Session Title

New Comparative Approaches to Anglo-Saxon Literature: Celtic, Germanic, Latin I

Sponsoring Organization(s)

Special Session

Organizer Name

Andrew Scheil, Stephen Harris

Organizer Affiliation

Univ. of Minnesota-Twin Cities, Univ. of Massachusetts-Amherst

Presider Name

Stephen Harris

Paper Title 1

The Comparative Moment

Presenter 1 Name

Andrew Scheil

Paper Title 2

Spewing Wisdom: Consumption, Regurgitation, Poetry, Divinity in Several Traditions

Presenter 2 Name

Tiffany Beechy

Presenter 2 Affiliation

Univ. of Colorado-Boulder

Paper Title 3

Imitation and Style: The Promise of Comparison in the Case of Aldhelm, “Aldhelm,” and B

Presenter 3 Name

Benjamin A. Saltzman

Presenter 3 Affiliation

Univ. of California-Berkeley

Paper Title 4

All in the Name? A Comparative Approach to the Acrostic Poetry of Early Tenth-Century England

Presenter 4 Name

Robert Gallagher

Presenter 4 Affiliation

Univ. of Cambridge

Start Date

11-5-2013 1:30 PM

Session Location

Schneider 1120

Description

These three sessions, organized by Professor Andrew Scheil (Department of English, University of Minnesota) and Professor Stephen Harris (Department of English, University of Massachusetts) will take a fresh look at comparative approaches to the literature of Anglo-Saxon England. The comparative approach to Anglo-Saxon literature is both traditional and newly relevant in the twenty-first century: traditional, in that the scholarly community has long recognized that Anglo-Saxon literary culture itself is bilingual (Old English and Latin) and part of a broader shared literary culture of northern Europe, these facts established in the structure of institutions such as Cambridge University's Department of Anglo-Saxon, Norse, and Celtic. Yet the comparative approach is also cutting edge in that current literary research increasingly relies on a trans-national, comparative paradigm in fields of study reaching from medieval Mediterranean cultures to transatlantic early modern studies and beyond. Concepts of literary history, intertextuality, and influence all increasingly recognize the hybrid and mobile nature of textual cultures.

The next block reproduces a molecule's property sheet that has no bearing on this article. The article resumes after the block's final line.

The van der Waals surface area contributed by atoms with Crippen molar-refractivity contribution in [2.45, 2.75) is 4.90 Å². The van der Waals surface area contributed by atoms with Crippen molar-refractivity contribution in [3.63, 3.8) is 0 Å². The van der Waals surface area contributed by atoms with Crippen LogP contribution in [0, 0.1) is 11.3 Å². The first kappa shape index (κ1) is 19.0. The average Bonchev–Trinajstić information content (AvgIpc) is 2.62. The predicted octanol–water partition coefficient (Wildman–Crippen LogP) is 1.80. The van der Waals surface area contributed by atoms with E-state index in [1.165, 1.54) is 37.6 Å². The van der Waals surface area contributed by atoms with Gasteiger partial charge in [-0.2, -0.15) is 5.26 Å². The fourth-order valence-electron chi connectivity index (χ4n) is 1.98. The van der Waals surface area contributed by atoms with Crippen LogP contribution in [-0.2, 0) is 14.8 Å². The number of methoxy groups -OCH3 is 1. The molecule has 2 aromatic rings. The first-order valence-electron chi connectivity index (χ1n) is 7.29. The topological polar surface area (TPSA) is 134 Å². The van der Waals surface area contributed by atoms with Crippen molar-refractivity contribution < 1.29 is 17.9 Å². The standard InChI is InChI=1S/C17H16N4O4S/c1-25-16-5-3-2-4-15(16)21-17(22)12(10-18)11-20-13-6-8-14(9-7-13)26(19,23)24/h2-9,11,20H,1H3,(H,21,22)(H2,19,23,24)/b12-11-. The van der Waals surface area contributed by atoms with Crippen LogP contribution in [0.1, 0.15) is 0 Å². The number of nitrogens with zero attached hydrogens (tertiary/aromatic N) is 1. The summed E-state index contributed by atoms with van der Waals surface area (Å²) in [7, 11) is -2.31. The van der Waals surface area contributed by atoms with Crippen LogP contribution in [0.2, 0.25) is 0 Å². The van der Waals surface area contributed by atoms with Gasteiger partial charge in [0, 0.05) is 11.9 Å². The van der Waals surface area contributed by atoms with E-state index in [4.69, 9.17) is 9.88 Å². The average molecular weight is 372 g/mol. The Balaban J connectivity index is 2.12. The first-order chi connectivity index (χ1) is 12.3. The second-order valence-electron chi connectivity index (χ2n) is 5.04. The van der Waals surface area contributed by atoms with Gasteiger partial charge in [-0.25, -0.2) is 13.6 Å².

These sessions seek to put the traditional in dialogue with the new and thus foster a new comparative studies in Anglo-Saxon literary scholarship. While Celtic, Germanic, and Latin texts have all long been associated with the source study of Anglo-Saxon literature, how might the comparative study of these literatures move beyond a source-study paradigm? Rich possibilities await the comparative study of (to name just a few possible subjects) Germanic gospel harmonies and Old English biblical poetry; of heroic culture in Old Irish and Old English narrative; of voice and metaphor in Latin lyric poetry and Old English elegies. Our intent is to push beyond received paradigms and examine Anglo-Saxon texts as part of a shared, trans-national North Sea/Irish Sea littoral culture.